Fake stones Gillian Allen
I wanted to experiment with colouring the clay and after reading Donna Kato's 'The Art of Polymer Clay' , I tried to make some Jade. Using translucent, china jade and some black fimo mixed together, I made beads with varying proportions to get the subtle variations in the stone. After baking I strung them together and used some wire that I coiled around a knitting needle for accent
If you dont mix the colours too much you get some interesting marbled effects. Leftover scraps were thinly rolled out and draped over a shell shape to make this stone for a pendant. You can play around for hours making faux semi precious stones
Mini Box: by Sarah Richardson
Condition clay.  Roll through pasta machine on thickest setting or roll by hand to approximately 1/8th inch thick.  Stamp background design into clay.  Use either talc or embossing fluid on stamp to prevent sticking.  Wrap the clay around the sleeve of a matchbox.  Overlap the edges and trim to fit.  Gently press seams together.  If stamped impression is lost you can press it into the stamp again.  Bake clay with sleeve for 15 to 20 minutes at 275 degrees.  Allow clay box to cool and remove the paper sleeve.  I used needle nose pliers to pull a little bit of the paper at a time.  Stack three or four layers of flattened clay and press the box opening firmly into it to shape the lid.  Stamp background design into top of lid.  Cut around the outside impression with scissors or an x-acto knife.  With an awl or toothpick make two holes for the handle.  Bake the lid.  Make a handle with wire and beads.  You can now embellish the box any way you want.  I added a clay medallion which was baked separately and attached with Jewel-It glue.  I also antiqued the box with burnt sienna acrylic and gold brilliance ink.  Rub and Buff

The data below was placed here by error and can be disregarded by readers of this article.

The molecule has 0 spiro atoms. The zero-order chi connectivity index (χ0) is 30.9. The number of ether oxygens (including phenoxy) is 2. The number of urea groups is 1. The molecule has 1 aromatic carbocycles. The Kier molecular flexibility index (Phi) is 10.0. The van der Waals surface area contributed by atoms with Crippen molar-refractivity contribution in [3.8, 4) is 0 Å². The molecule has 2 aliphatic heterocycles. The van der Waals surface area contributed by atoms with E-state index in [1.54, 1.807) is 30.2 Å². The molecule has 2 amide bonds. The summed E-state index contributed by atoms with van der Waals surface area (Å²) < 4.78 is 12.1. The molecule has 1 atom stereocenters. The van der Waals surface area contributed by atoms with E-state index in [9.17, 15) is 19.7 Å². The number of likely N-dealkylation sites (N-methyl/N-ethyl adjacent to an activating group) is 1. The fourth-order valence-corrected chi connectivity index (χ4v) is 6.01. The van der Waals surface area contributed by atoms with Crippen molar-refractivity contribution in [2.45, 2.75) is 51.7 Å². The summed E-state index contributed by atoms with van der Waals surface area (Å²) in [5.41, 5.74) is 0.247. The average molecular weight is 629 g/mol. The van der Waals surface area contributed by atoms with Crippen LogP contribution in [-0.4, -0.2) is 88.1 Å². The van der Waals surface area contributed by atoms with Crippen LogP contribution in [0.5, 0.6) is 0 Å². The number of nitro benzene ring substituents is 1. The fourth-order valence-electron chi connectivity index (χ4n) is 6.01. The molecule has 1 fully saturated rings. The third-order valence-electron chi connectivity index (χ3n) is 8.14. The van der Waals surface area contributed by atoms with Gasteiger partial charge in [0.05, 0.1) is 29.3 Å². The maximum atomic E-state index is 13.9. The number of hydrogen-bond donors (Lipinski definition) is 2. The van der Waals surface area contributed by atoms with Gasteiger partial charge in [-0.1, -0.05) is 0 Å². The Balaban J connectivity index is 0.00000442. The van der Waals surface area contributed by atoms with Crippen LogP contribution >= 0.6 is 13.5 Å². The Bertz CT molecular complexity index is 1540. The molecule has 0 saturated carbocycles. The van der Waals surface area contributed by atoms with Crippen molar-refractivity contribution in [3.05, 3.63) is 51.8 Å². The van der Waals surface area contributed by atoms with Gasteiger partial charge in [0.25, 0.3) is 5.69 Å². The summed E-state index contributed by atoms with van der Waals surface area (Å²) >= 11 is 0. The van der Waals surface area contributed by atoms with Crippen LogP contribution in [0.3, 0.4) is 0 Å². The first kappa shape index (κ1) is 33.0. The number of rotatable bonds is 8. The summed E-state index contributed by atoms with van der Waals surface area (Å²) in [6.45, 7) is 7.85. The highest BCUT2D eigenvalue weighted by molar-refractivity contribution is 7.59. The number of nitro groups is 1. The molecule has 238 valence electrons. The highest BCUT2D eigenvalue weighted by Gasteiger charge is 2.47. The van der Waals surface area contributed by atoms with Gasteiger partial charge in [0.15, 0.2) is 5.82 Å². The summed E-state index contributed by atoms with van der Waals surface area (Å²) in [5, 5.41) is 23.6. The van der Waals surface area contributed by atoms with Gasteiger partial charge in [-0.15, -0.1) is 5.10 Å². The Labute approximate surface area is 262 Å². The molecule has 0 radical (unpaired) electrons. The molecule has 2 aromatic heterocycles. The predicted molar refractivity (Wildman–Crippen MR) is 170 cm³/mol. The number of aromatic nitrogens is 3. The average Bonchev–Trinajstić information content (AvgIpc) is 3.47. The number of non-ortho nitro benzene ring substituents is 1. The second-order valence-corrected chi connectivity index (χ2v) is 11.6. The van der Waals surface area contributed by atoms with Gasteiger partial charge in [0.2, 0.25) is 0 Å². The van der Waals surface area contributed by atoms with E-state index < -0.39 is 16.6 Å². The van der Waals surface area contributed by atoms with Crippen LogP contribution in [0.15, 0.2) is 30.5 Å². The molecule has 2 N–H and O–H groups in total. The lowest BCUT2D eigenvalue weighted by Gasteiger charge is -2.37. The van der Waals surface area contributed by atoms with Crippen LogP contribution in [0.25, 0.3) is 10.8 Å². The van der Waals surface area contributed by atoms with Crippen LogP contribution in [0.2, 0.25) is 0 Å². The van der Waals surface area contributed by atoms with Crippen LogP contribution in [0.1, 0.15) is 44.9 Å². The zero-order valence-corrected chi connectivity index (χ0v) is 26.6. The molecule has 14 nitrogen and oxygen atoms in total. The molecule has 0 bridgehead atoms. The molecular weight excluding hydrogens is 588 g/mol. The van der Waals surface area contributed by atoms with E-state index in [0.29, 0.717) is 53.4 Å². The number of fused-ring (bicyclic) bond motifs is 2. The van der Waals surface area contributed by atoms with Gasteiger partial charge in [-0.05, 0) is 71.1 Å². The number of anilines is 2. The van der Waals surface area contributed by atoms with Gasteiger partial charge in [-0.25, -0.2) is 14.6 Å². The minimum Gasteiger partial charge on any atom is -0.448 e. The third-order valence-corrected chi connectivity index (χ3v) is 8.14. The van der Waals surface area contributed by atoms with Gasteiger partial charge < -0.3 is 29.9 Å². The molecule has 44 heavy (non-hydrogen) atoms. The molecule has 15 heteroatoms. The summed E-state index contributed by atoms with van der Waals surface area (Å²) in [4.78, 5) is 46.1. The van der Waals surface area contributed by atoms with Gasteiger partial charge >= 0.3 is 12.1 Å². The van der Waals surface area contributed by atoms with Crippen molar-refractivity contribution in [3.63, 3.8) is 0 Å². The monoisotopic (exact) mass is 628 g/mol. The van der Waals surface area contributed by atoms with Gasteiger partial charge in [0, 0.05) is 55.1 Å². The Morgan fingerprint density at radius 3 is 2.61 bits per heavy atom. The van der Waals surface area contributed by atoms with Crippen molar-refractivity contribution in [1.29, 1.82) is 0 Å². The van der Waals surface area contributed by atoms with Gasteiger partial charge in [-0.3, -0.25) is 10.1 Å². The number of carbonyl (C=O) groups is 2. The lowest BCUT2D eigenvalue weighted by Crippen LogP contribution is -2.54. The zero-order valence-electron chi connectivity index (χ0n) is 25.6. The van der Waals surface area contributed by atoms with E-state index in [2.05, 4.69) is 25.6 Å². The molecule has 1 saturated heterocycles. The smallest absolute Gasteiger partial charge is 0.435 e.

Rocks: by Tracie Miser
The ones that look more realistic: mix translucent clay with kitchen spices
such as pepper, paprika and oregano. Roll into ball..flatten out a bit
and stamp "DREAM" into them. Bake as directed.
For the colored ones: whatever color clay you like..roll out, impress
image and bake. Then color with lumiere paints or highlight with Krylon pen.
I have also done them with people's birthdates on them...nice gift. And
also you can take a few pieces of cardstock for thickness...impress into
clay..as a holder and then you can use the rock for a pic/card holder on your desk.
Black pin with silver foil-by Lisa Wollman-Bolick
Roll a sheet of black clay for a base. Use another sheet for the silver
trim. Put a sheet of silver foil on the black clay and run it twice
through a pasta machine. Cut strips from it to frame the pin. Make some
textures on pieces of scrap clay. Dust them with metallic powder or fine
glitter (I've used PearlX). Layer them together and cut out a shape
with a cutter or blade. Centre that on the black base sheet. Lay the foil
strips around the metallic piece, leaving a border of black clay. Trim
the entire pin, making the foil strips the desired width(these are